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Wanted: More Environmental Disclosures from 1,320 Different Organizations

July 19, 2021
With a focus on climate change, deforestation and water security, the CDP is targeting 1,320 organizations that it says need to boost their reporting of environmental risks.

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Since its inception in 2000, CDP has been running a global disclosure system for investors, companies, cities, states and regions to manage their environmental impacts. Formerly known as the Carbon Disclosure Project, it is a not-for-profit charity focused on environmental reporting. It tracks investors, companies, and cities that are taking action to build sustainable economies by measuring and understanding their environmental impacts.

This year, CDP is putting an even brighter spotlight on 1,320 organizations that it says need to boost their reporting of environmental risks. With a disclosure platform centered on three risks—climate change, deforestation and water security—the group provides investors with data that they can use to analyze the profiles of their current or potential investment targets.

“Investor focus on environmental issues has continued to intensify over the last year, with companies coming under increasing pressure to align their business model with the shift to a low-carbon economy and net-zero emissions,” Corporate Secretary reports. “Attention is set to increase further in the run-up to the UN Climate Change Conference, or COP26, due to be held in Glasgow this fall.”

CDP says the Glasgow Financial Alliance for Net Zero (GFANZ) will require signatories to set science-based targets to reach net-zero no later than 2050. So far, 43 banks have committed to align operational emissions from their portfolios with net-zero pathways by 2050 or sooner. To meet these commitments, investors and financial institutions need environmental disclosure from their portfolios. 

More Data, Please

According to CDP, 168 investors with $17 trillion in assets want to see better and more accurate environmental data disclosure from 1,320 organizations, including Netflix, Alibaba Group, Rio Tinto and Roche Holding AG. This year’s campaign attracted record levels of support from investors, CDP says, with a 56% increase since 2020 in the number of investors requesting corporate environmental disclosure.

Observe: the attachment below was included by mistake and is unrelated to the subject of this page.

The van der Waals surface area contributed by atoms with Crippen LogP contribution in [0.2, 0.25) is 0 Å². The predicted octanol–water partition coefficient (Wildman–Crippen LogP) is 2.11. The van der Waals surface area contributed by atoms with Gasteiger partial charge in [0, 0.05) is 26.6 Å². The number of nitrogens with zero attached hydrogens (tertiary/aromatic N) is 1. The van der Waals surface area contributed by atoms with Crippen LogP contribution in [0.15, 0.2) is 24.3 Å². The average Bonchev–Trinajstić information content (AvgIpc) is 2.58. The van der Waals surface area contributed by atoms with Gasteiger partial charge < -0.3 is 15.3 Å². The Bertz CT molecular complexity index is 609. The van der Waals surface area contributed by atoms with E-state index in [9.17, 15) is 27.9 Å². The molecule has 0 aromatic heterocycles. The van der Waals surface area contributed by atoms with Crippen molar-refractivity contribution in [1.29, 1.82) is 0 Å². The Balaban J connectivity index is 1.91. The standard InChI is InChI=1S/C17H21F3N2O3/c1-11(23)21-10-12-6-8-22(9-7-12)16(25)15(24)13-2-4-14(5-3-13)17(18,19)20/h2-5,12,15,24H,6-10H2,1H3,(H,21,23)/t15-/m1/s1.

“These investors are also engaging 29% more companies than last year, which collectively represent over a third of all global non-disclosers,” CDP adds. “The campaign demonstrates that companies are more than twice as likely to disclose their environmental impact when directly engaged by investors.”

The list of investors that want more environmental disclosures from the companies they’re investing in include Amundi, Aviva, Cathay Financial Holdings, HSBC Global Asset Management, Legal and General Investment Management, M&G Investments, Nuveen, and Schroders and Union Investment. 

CDP says these and other investors use its data to make greener, environmentally-conscious investment decisions. That data gathered concerns organizations that collectively emit more 4,700 megatonnes (Mt) of carbon dioxide equivalent (CO2e) annually.

Carbon-Neutral by 2050

One of CDP Supply Chain Program’s newest members is Dow, which is looking to track climate impacts in its supply chain and identify collaborative decarbonization opportunities with its suppliers, Waste 360 reports. This effort is part of the chemical manufacturer’s Sustainable Procurement multigenerational plan and supports its overall goal of becoming carbon-neutral by 2050.

“Dow has an aggressive target to reduce its net annual carbon emissions by 5 million metric tons (versus 2020 baseline) by 2030 and to ensure Dow’s ecosystem is carbon neutral by 2050,” said Leticia Jensen, global purchasing sustainability director for Dow, in a statement. “While we continue to take action to reduce our own emissions, our suppliers will play a critical role in helping Dow achieve carbon neutrality.”

Waste 360 says Dow will also engage its suppliers by providing feedback on areas for possible improvements, helping to build expertise in climate accounting. “This engagement is part of Dow’s multigenerational plan to advance Sustainable Procurement practices,” Dow’s Kyle Bandlow, corporate media relations director, told the publication.

“By making climate data available on CDP’s platform, Dow can help its customers, suppliers and other value chain partners to make more informed decisions about their own risks,” Bandlow continued, “and identify opportunities for collaboration to decrease the total carbon footprint.”

About the Author

Bridget McCrea | Contributing Writer | Supply Chain Connect

Bridget McCrea is a freelance writer who covers business and technology for various publications.

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